Quotable Value Ltd has one view of the housing market from its monthly figures – a continuing gradual decline – while I have a much different perception, particularly around Auckland.
If you go back through the market/residential/QV file on this website, you’ll find positive shifts (ie, far more up than down) all the way back to last September, including through the pandemic worries. You can check a few of the monthly shifts in the story links below.
Ideally, the Labour part of this coalition government would like to see house prices fall, making them more widely affordable. In a separate piece today, you’ll see that the addition to the housing stock has risen over the last 3 years.
But that alone isn’t what moves the price gauge. That gauge is set, first, by pressure to buy in the most expensive suburbs – in Auckland, Remuera, through the eastern suburbs and across in Ponsonby. Chinese buyers who aren’t NZ citizens have been forced out of the market, which for many has primarily been about finding a bolthole, but buyer pressure remains extremely strong.
10-12 months ago, QV’s figures for Auckland were all negative for 3 & 12 months, reflecting the leading role played by Auckland’s most expensive suburbs; as Auckland went into a brief decline, the rest of the country became more buoyant as it played catchup.
For Auckland in the figures to June this year, you will find one negative – a slight shift for the Hauraki Gulf islands for the latest 3-month period. Over 12 months, the shift throughout the region has been strongly positive – above 5% in many areas, above 6% in 2 of the most expensive neighbourhoods, and more firmly upward in the outliers – the Hibiscus Coast & northern Rodney have been weak, but this time show gains of 4.6% & 3.7% over a year, while Franklin is up 3.5% over a year.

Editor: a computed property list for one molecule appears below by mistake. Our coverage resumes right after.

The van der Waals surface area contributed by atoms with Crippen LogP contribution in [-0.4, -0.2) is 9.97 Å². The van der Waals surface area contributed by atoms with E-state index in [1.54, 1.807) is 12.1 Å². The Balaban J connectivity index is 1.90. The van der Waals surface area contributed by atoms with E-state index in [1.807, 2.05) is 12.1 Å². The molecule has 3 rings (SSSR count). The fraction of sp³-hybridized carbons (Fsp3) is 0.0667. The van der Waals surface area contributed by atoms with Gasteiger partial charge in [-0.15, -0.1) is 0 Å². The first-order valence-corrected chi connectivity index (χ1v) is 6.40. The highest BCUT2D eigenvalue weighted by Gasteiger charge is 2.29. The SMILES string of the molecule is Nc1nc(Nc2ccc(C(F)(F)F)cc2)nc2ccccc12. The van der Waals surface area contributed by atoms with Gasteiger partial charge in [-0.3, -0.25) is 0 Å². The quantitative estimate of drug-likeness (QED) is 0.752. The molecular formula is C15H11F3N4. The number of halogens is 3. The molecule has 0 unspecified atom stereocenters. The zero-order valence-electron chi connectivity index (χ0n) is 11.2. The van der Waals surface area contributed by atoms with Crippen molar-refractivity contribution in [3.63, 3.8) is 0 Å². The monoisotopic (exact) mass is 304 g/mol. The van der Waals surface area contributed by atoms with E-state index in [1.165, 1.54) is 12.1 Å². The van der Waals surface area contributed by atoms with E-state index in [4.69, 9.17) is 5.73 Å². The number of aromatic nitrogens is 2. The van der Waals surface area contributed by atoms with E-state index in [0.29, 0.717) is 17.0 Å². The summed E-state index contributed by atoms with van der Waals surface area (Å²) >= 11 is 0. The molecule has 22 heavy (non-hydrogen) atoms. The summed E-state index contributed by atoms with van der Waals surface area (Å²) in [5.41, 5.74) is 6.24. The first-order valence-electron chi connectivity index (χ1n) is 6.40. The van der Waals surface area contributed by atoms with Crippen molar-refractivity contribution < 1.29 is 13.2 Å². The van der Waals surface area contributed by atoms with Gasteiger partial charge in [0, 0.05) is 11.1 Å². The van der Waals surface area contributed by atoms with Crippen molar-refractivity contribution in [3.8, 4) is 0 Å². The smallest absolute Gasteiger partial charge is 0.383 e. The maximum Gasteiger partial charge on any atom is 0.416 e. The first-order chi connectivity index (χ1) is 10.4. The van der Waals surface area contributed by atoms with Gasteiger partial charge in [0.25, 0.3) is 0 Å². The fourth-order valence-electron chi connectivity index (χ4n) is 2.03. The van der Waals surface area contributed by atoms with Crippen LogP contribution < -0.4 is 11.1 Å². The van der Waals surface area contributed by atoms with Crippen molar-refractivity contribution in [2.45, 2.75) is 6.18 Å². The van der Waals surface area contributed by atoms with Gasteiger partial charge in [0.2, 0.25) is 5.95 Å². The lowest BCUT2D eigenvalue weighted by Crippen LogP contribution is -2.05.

By comparison with that strong price picture for the region, through QV’s index calculations, QV itself raises doubts.
I posted related company CoreLogic’s view on the monthly figures yesterday instead of these QV figures (lost email, my fault), but here’s how QV led into its news release:
“New Zealand’s quicker than expected transition down the lockdown levels has provided a timely reprieve for the residential property market. The real estate sector is reporting strong interest from vendors with listings back close to normal winter levels, while banks are reporting strong enquiry levels from potential buyers. But is the resurgence sustainable?
“QV general manager David Nagel said: ‘The QV house price data continues to reflect a gradual decline in quarterly growth in June, with 13 of the 16 major cities we monitor showing a reduction in the rate of growth since May. This indicates the heat we saw in the market pre-lockdown gradually dissipating as the market begins to settle.’
The average value nationally increased 1.3% over the past 3-month period, down from 2.4% in May, with the average value now sitting at $738,018. This represents an increase of 7.4% year on year, slightly down on annual growth of 7.7% last month. The average value in the Auckland region sits at $1,082,541, up 1.5% over the last quarter, and remains 5.4% up year on year.
‘A combination of pent-up demand following lockdown, plus vast numbers of returning expats over the past few months, has contributed to strong attendance at open homes, auctions & tenders in most locations throughout New Zealand. Record low interest rates have also helped to ensure prices have held up well so far, with an active buyer pool dominated by investors & first home buyers,’ says Mr Nagel.